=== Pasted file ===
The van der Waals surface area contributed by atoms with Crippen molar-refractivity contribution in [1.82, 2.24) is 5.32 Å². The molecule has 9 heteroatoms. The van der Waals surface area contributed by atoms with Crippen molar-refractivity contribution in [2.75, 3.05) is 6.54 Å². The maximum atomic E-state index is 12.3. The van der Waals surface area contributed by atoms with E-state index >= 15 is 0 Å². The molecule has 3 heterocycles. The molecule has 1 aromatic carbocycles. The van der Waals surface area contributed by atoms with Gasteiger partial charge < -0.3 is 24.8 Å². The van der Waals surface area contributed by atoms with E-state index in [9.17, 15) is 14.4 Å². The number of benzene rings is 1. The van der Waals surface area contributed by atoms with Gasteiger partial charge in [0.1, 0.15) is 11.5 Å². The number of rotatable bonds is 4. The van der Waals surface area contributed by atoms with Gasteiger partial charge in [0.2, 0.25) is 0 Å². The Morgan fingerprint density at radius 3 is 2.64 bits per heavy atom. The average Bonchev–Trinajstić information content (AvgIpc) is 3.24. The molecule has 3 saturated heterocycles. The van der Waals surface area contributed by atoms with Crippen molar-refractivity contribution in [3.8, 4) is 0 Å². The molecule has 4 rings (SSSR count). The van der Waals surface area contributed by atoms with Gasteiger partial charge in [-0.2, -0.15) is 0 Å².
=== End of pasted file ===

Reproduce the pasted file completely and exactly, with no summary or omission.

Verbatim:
The van der Waals surface area contributed by atoms with Crippen molar-refractivity contribution in [1.82, 2.24) is 5.32 Å². The molecule has 9 heteroatoms. The van der Waals surface area contributed by atoms with Crippen molar-refractivity contribution in [2.75, 3.05) is 6.54 Å². The maximum atomic E-state index is 12.3. The van der Waals surface area contributed by atoms with E-state index >= 15 is 0 Å². The molecule has 3 heterocycles. The molecule has 1 aromatic carbocycles. The van der Waals surface area contributed by atoms with Gasteiger partial charge < -0.3 is 24.8 Å². The van der Waals surface area contributed by atoms with E-state index in [9.17, 15) is 14.4 Å². The number of benzene rings is 1. The van der Waals surface area contributed by atoms with Gasteiger partial charge in [0.1, 0.15) is 11.5 Å². The number of rotatable bonds is 4. The van der Waals surface area contributed by atoms with Gasteiger partial charge in [0.2, 0.25) is 0 Å². The Morgan fingerprint density at radius 3 is 2.64 bits per heavy atom. The average Bonchev–Trinajstić information content (AvgIpc) is 3.24. The molecule has 3 saturated heterocycles. The van der Waals surface area contributed by atoms with Crippen molar-refractivity contribution in [3.8, 4) is 0 Å². The molecule has 4 rings (SSSR count). The van der Waals surface area contributed by atoms with Gasteiger partial charge in [-0.2, -0.15) is 0 Å².